It was not so high-tech as it sounds. Infact Time Travel can be done in a much more LowTech manner. Recently I chanced upon to visit a place called Shantiniketan (West Bengal, India). A small sweet town better known for it’s red soil and it’s gifts to Literature & Art. Leave the centre of the town and you are in a world which runs on bicycles. Yes Sir, the main mode of transport in this town is not cars, not scooters but bicycles. that does not mean the city is full of prehistoric creatures. In contrast average people of this small town will be probably more “literate” than in the big progressive towns.

“Literate” may not mean they have attended school, but surely have learnt much more from people around them and the basic aura of the city.

It’s strange in India to expect a Rickshaw Puller to quote poetry which most of us school goers may not have heard about. Well I guess I am not wandering to far from our core that is the Bicycle. Just think of a city where there are no cars, which means no Big Cars vs Small Cars which leads to less social inequality. A Postman or A College Professor or An Architect when all of them ride similiar black bicycles they all look to be of the same social strata and they blend much better into each others life. Which leads to better sharing of knowledge. Hence a more literate society if not more educated.

Not just that i realised the pace of a bicycle is more conducive for a creative soul. A person is more relaxed and free to think on a bicycle than a car. Probably that makes Shantiniketan one of the creative hubs of the country.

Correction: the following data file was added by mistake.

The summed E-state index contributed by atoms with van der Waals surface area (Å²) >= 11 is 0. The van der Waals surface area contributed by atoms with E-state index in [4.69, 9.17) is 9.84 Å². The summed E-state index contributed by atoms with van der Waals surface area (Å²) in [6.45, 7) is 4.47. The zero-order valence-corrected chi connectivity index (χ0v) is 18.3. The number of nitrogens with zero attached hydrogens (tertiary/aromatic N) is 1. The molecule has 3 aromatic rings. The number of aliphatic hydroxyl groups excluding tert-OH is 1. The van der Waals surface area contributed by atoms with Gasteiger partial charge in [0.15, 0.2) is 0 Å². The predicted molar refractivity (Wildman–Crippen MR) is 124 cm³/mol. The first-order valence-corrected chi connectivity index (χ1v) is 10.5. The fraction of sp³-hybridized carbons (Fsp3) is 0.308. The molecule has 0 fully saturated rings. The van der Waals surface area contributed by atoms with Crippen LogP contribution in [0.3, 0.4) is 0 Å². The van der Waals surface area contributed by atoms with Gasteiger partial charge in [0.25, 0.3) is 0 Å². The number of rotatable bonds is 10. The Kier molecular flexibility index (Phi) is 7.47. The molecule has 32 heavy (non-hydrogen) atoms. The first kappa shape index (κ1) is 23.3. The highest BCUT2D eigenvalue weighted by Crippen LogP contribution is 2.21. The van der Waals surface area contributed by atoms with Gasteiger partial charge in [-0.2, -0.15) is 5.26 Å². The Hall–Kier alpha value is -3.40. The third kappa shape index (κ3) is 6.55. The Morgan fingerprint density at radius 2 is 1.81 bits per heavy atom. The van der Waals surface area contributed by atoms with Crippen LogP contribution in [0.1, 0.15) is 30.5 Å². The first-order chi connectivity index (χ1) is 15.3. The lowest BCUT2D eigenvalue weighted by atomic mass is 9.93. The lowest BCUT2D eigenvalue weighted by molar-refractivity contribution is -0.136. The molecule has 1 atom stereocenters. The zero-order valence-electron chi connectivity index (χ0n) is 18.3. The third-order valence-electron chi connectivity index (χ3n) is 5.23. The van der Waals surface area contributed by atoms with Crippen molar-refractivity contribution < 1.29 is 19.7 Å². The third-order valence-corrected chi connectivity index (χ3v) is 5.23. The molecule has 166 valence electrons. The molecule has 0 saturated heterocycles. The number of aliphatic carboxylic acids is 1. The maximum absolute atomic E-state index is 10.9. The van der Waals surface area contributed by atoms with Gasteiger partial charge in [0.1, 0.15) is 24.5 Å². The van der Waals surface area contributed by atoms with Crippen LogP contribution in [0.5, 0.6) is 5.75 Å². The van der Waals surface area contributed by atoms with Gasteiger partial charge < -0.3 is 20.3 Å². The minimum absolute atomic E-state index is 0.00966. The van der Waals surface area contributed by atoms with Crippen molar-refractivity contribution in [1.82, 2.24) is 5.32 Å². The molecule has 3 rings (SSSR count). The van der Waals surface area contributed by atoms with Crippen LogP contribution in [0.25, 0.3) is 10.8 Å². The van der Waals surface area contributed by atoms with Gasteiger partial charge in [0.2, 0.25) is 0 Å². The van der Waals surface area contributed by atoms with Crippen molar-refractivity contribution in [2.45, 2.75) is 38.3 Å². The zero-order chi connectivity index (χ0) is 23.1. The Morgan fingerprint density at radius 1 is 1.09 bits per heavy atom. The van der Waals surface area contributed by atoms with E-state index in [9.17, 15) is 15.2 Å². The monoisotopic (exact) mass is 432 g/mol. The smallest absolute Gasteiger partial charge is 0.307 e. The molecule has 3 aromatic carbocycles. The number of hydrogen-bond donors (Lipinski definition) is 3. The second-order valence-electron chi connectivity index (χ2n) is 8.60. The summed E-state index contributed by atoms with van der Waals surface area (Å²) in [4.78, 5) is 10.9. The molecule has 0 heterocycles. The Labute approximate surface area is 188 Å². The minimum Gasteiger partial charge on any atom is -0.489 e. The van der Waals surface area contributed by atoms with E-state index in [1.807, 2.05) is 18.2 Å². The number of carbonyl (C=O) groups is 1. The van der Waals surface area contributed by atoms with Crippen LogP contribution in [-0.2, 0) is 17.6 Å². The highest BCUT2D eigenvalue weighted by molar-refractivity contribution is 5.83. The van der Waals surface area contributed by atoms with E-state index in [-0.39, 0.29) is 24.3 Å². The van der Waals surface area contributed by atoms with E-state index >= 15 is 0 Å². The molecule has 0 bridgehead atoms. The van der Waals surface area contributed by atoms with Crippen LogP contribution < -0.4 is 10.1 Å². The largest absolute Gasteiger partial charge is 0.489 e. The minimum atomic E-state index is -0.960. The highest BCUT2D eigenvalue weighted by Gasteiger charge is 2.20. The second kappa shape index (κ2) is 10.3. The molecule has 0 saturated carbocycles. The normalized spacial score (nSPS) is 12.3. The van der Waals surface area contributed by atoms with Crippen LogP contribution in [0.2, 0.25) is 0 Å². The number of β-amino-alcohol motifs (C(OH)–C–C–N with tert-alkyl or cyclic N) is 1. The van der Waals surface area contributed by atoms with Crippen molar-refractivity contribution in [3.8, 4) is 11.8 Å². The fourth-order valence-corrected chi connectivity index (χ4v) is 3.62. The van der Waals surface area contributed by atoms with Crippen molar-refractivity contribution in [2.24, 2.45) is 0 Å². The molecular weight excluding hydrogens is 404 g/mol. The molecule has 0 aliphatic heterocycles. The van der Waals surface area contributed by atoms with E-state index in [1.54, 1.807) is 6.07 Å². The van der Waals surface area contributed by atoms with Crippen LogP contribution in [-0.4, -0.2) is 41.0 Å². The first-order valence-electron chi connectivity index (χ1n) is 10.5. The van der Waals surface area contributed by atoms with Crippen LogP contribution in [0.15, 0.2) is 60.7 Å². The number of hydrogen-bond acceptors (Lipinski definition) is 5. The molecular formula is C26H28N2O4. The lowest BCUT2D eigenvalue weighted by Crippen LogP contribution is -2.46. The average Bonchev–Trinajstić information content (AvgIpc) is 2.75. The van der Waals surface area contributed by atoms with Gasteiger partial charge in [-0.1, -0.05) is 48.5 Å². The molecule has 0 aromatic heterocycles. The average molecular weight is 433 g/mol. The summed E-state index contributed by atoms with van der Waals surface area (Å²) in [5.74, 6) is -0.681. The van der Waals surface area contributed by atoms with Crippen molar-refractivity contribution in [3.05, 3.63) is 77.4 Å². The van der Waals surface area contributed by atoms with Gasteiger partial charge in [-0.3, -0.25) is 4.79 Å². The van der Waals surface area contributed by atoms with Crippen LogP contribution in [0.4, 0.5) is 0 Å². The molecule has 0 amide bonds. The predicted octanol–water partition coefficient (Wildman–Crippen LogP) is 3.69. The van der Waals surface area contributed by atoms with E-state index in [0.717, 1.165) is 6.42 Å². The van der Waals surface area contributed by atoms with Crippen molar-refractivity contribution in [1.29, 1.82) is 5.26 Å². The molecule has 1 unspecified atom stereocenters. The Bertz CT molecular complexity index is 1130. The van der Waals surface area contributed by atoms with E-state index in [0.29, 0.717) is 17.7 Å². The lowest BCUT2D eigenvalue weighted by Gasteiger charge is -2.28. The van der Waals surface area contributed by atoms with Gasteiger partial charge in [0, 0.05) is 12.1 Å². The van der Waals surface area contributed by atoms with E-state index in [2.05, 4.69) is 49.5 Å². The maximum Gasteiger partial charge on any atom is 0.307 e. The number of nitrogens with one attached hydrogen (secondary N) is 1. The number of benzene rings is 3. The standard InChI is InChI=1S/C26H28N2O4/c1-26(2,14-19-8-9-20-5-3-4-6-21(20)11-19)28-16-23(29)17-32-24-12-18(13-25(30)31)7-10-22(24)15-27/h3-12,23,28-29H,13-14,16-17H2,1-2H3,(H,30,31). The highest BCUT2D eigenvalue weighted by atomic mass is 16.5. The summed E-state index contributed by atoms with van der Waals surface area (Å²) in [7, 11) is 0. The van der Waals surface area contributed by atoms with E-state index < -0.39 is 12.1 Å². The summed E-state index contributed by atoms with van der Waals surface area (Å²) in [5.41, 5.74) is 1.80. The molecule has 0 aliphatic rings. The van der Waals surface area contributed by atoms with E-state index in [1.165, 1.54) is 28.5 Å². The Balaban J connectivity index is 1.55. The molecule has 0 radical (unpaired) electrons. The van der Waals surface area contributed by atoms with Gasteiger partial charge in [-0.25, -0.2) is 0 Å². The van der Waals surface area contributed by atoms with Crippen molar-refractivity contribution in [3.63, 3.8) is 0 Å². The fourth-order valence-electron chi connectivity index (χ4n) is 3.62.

This little town seems to be India. India, the way it was till the 60′s or 70′s. The way it was supposed to be. People lending a helping hand to his fellow citizen. Not running away by showing off how fast he is.

Over here people are less scared of honks and speeding cars. Which means they love singing a song to their fellow bikers as they ride along the red soiled earth.When was the last time any of us did it?

A moment which may haunt me for times to come. Even though I back from my Time Travel he haunts me. A Rickshaw Puller who pulled our rickshaw all the way to a river bank and then he sang a song of joy. A song written on the same river bank a couple of decades back by a famous poet of those days. Time hadn’t stopped. But still people in Shantiniketan sing their own Song of Joy.

One day you may chance upon a city like this while doing some Time Travel till then Sing a Song of Joy to your fellow cyclist.

All these pictures are from Shantiniketan and nearby villages.

Why is locking a bike harder than locking my car?

In Copenhagen, parking my bike is fantastic- at least from the cyclists’ perspective. No one locks their bike ‘to’ anything. They just roll up to their destination and flip the integrated lock on the back wheel. This can be a hassle for pedestrians, handicap, elderly and shop owners if it blocks the sidewalk, shop windows etc. so that is still an issue. But people pretty much just want to park as close as possible to their destination, preferably about less than 50meters/yards. If there are racks and they aren’t full in Copenhagen, people will usually use them. But if they are farther away or full then people generally won’t use them.

In the US, bikes are typically more expensive (more commonly designed for recreational use, though this is changing) and theft is higher. People want to lock their bikes to something. But there is often nothing to park to. So people park to meters or have to get more inventive.

Even if there is something to park to, you often end up scraping the paint off the bike, fighting with mis-sized pole/lock combos, pushing around other bikes attached to the same post, getting grease on your pants and hassling for a long time with your cable. And then what do you do with the helmet? Take it with you or lock it with your bike?